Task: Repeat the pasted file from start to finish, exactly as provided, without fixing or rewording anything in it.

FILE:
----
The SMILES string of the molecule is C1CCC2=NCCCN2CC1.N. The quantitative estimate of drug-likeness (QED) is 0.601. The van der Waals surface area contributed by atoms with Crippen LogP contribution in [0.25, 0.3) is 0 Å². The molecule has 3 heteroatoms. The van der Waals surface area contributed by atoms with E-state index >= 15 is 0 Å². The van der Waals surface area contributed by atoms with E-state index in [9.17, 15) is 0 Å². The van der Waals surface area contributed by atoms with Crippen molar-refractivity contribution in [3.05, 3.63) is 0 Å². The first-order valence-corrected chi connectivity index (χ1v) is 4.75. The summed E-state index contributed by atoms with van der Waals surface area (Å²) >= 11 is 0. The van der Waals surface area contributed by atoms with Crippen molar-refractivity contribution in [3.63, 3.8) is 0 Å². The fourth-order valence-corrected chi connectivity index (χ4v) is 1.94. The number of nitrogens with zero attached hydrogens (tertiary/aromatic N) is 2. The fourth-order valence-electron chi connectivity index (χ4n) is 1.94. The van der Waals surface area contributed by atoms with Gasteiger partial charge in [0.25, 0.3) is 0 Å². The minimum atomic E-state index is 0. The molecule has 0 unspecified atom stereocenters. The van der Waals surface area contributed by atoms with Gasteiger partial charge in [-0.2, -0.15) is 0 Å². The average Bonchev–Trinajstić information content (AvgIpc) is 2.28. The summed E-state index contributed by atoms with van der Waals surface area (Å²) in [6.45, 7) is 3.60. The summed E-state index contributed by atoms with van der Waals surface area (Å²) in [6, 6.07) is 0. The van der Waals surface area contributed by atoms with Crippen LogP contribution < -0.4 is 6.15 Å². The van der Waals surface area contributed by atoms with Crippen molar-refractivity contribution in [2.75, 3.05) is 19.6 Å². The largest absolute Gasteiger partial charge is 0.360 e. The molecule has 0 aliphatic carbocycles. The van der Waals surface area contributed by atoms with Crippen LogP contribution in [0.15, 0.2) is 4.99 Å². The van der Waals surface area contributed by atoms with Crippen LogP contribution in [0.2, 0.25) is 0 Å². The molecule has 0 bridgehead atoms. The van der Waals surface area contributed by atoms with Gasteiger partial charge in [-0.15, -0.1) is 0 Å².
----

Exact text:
The SMILES string of the molecule is C1CCC2=NCCCN2CC1.N. The quantitative estimate of drug-likeness (QED) is 0.601. The van der Waals surface area contributed by atoms with Crippen LogP contribution in [0.25, 0.3) is 0 Å². The molecule has 3 heteroatoms. The van der Waals surface area contributed by atoms with E-state index >= 15 is 0 Å². The van der Waals surface area contributed by atoms with E-state index in [9.17, 15) is 0 Å². The van der Waals surface area contributed by atoms with Crippen molar-refractivity contribution in [3.05, 3.63) is 0 Å². The first-order valence-corrected chi connectivity index (χ1v) is 4.75. The summed E-state index contributed by atoms with van der Waals surface area (Å²) >= 11 is 0. The van der Waals surface area contributed by atoms with Crippen molar-refractivity contribution in [3.63, 3.8) is 0 Å². The fourth-order valence-corrected chi connectivity index (χ4v) is 1.94. The number of nitrogens with zero attached hydrogens (tertiary/aromatic N) is 2. The fourth-order valence-electron chi connectivity index (χ4n) is 1.94. The van der Waals surface area contributed by atoms with Gasteiger partial charge in [0.25, 0.3) is 0 Å². The minimum atomic E-state index is 0. The molecule has 0 unspecified atom stereocenters. The van der Waals surface area contributed by atoms with Gasteiger partial charge in [-0.2, -0.15) is 0 Å². The average Bonchev–Trinajstić information content (AvgIpc) is 2.28. The summed E-state index contributed by atoms with van der Waals surface area (Å²) in [6.45, 7) is 3.60. The summed E-state index contributed by atoms with van der Waals surface area (Å²) in [6, 6.07) is 0. The van der Waals surface area contributed by atoms with Crippen LogP contribution < -0.4 is 6.15 Å². The van der Waals surface area contributed by atoms with Crippen molar-refractivity contribution in [2.75, 3.05) is 19.6 Å². The largest absolute Gasteiger partial charge is 0.360 e. The molecule has 0 aliphatic carbocycles. The van der Waals surface area contributed by atoms with Crippen LogP contribution in [0.15, 0.2) is 4.99 Å². The van der Waals surface area contributed by atoms with Crippen LogP contribution in [0.2, 0.25) is 0 Å². The molecule has 0 bridgehead atoms. The van der Waals surface area contributed by atoms with Gasteiger partial charge in [-0.15, -0.1) is 0 Å².